Saban Sees Good In Tide Season-Opening Win

Rest assured that Alabama Coach Nick Saban saw the problems his Crimson Tide football team had in taking a 33-23 win over West Virginia at the Georgia Dome in Atlanta Saturday. But he also saw good things. More important, he wants to see improvement this week.

Alabama will have its home opener Saturday against the Florida Atlantic Owls. Kickoff in Bryant-Denny Stadium will be at 11 a.m. CDT with television coverage on the SEC Network.

Although most coverage of Bama’s win over West Virginia was less than complimentary, particularly the Crimson Tide pass defense, Alabama Coach Nick Saban on Monday called it “a really good win for our team.

“The things that were encouraging were the intangible things in the game. We played with a lot of effort, played with a lot of toughness we were very physical.

“And I think our players really competed well in the game. When things went wrong, they hung in there and played the next play and kept competing in the game and never really got flustered or lost their poise.”

He offered examples.

He said that Bama “was not playing great on defense,” but got “two huge stops inside the 10-yard line.”

He said the offense controlled the ball (Alabama had a 15-minute advantage in time of possession) and “never really had any ball security issues” insofar as fumbles.

Alabama did give up an interception, giving West Virginia the ball in good field position, but the defense forced a three-and-out punt.

An obvious negative was Bama giving up a 100-yard kickoff return for a touchdown, but even in that Saban pointed out that with just a minute and a half before intermission, the offense drove to the West Virginia 24 where Adam Griffith kicked one of his four field goals, giving Bama a 20-17 halftime lead.

“All these things are very encouraging signs from a competitive standpoint,” Saban said.

On the other hand, he said, “It’s also very obvious that like a lot of first games that you need to get better execution on a more consistent basis.

“Whether you missed the hot (read to a receiver), missed the block, made the wrong line call and had a negative play, made too many mental errors on defense.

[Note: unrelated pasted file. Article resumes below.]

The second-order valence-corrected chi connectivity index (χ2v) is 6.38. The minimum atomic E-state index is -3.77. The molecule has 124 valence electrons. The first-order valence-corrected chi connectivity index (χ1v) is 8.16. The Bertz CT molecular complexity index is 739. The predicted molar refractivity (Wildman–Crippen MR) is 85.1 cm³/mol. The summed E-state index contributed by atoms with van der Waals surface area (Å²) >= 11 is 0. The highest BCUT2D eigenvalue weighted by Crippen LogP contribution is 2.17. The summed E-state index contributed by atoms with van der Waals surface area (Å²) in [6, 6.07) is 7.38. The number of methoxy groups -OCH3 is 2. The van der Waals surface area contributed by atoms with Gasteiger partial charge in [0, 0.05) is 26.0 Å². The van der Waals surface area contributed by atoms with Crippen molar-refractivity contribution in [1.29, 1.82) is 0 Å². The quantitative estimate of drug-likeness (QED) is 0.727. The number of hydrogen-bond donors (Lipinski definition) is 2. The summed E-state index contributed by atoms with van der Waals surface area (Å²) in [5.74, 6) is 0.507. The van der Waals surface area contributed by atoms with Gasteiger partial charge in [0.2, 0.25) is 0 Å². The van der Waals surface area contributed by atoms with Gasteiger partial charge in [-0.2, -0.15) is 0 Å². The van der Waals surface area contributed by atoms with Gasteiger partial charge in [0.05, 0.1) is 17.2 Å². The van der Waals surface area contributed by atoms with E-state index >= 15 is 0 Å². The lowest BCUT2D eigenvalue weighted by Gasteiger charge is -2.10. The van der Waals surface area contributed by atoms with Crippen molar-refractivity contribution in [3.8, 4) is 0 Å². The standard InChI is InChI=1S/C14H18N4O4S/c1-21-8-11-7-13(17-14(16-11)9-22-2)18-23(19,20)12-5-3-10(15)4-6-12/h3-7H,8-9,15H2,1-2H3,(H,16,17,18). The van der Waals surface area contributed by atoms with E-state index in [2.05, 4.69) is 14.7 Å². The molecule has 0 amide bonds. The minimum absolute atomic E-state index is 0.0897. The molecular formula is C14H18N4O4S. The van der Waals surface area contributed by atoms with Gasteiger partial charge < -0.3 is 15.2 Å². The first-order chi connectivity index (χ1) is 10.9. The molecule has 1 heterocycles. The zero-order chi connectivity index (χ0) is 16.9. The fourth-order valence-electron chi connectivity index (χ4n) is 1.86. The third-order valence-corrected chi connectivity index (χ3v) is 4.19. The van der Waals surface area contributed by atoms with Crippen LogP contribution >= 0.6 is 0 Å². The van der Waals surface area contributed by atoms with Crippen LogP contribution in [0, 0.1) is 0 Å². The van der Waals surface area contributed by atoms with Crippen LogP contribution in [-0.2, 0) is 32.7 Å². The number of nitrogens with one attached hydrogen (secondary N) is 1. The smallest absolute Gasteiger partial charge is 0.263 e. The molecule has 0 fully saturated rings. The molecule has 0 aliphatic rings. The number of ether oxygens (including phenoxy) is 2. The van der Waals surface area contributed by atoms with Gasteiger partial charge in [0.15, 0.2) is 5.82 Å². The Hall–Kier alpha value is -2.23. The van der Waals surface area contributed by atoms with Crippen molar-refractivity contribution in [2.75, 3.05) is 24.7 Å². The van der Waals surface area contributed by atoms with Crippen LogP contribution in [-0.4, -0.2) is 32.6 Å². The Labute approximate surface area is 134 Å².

“We’ve got to have better preparation, better attention to detail and more guys on our team able to play winning football on a consistent basis. Obviously first-game experience for some guys that haven't played a lot is certainly monumental in terms of them understanding and developing.

“Everybody's got to sort of make a commitment _ coaches, players _ that we've got to do a little better job of getting ready to play a game, not just emotionally, which that part of it was fine, but in terms of being smarter than the other team, playing smarter, not making as many mistakes. Not giving them opportunities to make plays because of our errors.

“These things are all correctable and fixable, and that's certainly something that we want to focus on this week.”

Although it might be hard to tell since Bama is obviously dropping down in schedule difficulty this week – Florida Atlantic lost by 55-7 at Nebraska last week – Saban pulled out the second game improvement adage.

“I think it's really important how much you improve from first game to second game,” Saban said. “I think the key to being successful in this season for a lot of teams that I saw is going to be who can improve, who can make that improvement.

“That's what we're really focused on.”

Saban bristled at the suggestion that teams sometimes play down to the opposition.

“Well, it really doesn't matter about that,” Saban said. “The focus is on our team getting better. If we're focused on getting better, and that's really your point of emphasis, not that we don't respect our opponent, but it doesn't really have anything to do with who you're playing. It has everything to do with who you are and how you respond to the challenge of going out and doing the things we need to do to improve and play better.

“We're not where we need to be. We're not the team we can be.

If you're challenged by that, then why is it so important? Why is the external factor of who you're playing have anything to do with how you play? That means if we're playing against Michael Jordan, we play our best game. If we're playing against another old basketball player, then we play just like another old basketball player.

“Is that your thinking on this because it's not mine. If it's our players' thinking, I can tell you right now I'm going to be pretty pissed about it.”

Saban said, “Florida Atlantic had a pretty good year last year, and really got off to a pretty good start against Nebraska, believe it or not. The quarterback (Jaquez Johnson) got hurt about the 26th play of the game and then they weren't nearly as good after that, because he is probably the center of what they do and is a very, very effective player. Last year he was the leading passer, leading rusher, leading in a lot of categories.

“And last year they were a very, very good defensive team. These guys are well coached, and we certainly have a lot of respect for them, but the focus is on what we need to do to make our team better. That's what we're going to really try to focus on this week.”

Saban said he appreciated the great turnout of Alabama fans in Atlanta for last week’s game and said that he’s “hopeful that we'll have a great crowd for the home opener to support this team so that we can contribute to their improvement by the atmosphere that we create.”


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